An exception is found however in cases of executory conThe Code has made provision for the case of a claim- tracts for the manufacture and sale of goods in futuro, ant whose claim existed prior to the replevin ($ 1709), where from the nature of the case it is impossible, or but has made none for a case where, as here, the credi- where by the contract it is the duty of the seller to ascertors judgment was obtained and his execution issued tain and judge of the quality of the article, as when he after the replevin. In such case he can only claim agrees to furnish an article for a specified purpose or of a through the title of the debtor. If there be none in particular kind. him, there can be no right of the creditor. If that Appellant, a manufacturer of steam boilers, submitted to aptitle is already in dispute, he must abide its issue; or pellee a proposal to make for him two boilers, the shells of if need be, in a lawful manner take part in its deter- which were to be made of a particular brand of iron, mination. If the property be lawfully removed from known in the market as charcoal hammered iron of a certhe possession of his debtor, and held by the law for a tain grade. The boilers were made according to the speci. final adjudication, he cannot disturb that custody or fications, and after being used for a time, one gave out by invade it with inconsistent process. He must take reason of an inherent defect in the fron. Held, that the such remedy as will not interfere with the custody seller was not liable as upon an implied warranty. lawfully acquired and maintained. Cases of attach:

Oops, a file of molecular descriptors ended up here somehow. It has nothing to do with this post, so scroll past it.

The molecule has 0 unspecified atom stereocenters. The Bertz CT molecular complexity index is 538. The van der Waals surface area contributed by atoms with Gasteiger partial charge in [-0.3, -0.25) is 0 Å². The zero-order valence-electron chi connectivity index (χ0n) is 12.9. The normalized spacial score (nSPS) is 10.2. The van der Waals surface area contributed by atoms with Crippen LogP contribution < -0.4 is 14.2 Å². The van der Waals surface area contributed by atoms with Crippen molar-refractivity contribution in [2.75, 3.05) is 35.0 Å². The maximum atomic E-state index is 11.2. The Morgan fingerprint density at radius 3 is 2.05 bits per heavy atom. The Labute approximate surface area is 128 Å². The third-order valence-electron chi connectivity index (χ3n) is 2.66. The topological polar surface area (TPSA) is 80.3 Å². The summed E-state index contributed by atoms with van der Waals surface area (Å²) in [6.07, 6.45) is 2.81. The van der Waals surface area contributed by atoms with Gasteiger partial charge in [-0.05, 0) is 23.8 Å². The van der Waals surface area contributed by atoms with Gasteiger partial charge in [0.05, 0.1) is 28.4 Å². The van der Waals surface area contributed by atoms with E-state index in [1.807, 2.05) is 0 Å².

PPEAL from Cook Superior Court. The opinion

states the case. to whom the warrant has been issued is to take and retaiu the property till fival judgment and execution. R. Biddle Roberts and F. J. Loesch, for appellant. Hence it is said that property in custodia legis canuot

Abbott, Oliver & Showalter, for appellee. be attached. Drake on Attach., $ 251, and the case of Read v. Sprague, 34 Ala. 101, is cited. There an at- WILSON, P. J. This was assumpsit brought by ap. tachment was placed in the hands of the sheriff, and pellant Shoenberger against appellee McEwen on a before its levy a writ of seizure from a court of chan- | promissory note for $386.24, given by McEwen to apcery was issued to the same officer. He tried to exe- pellant in part payment for two boilers made by apcute both. Of course he could not, and the court held pellant to appellee. that since he could not execute the attachment ex- Appellant was a manufacturer of steam boilers, and cept by taking the property, and the moment he took in response to an invitation from appellee sent to the it the property was the custody of the court under latter a written proposal to make for him two tubular the writ of seizure, therefore the attachment could not boilers for the sum of $1,750. The proposal contained be levied. If the courts of this State have modified full specifications as to the size, mamer of construc. this rule, it is only in a manner which preserves its tion, and the material to be used; and among other substantial elements.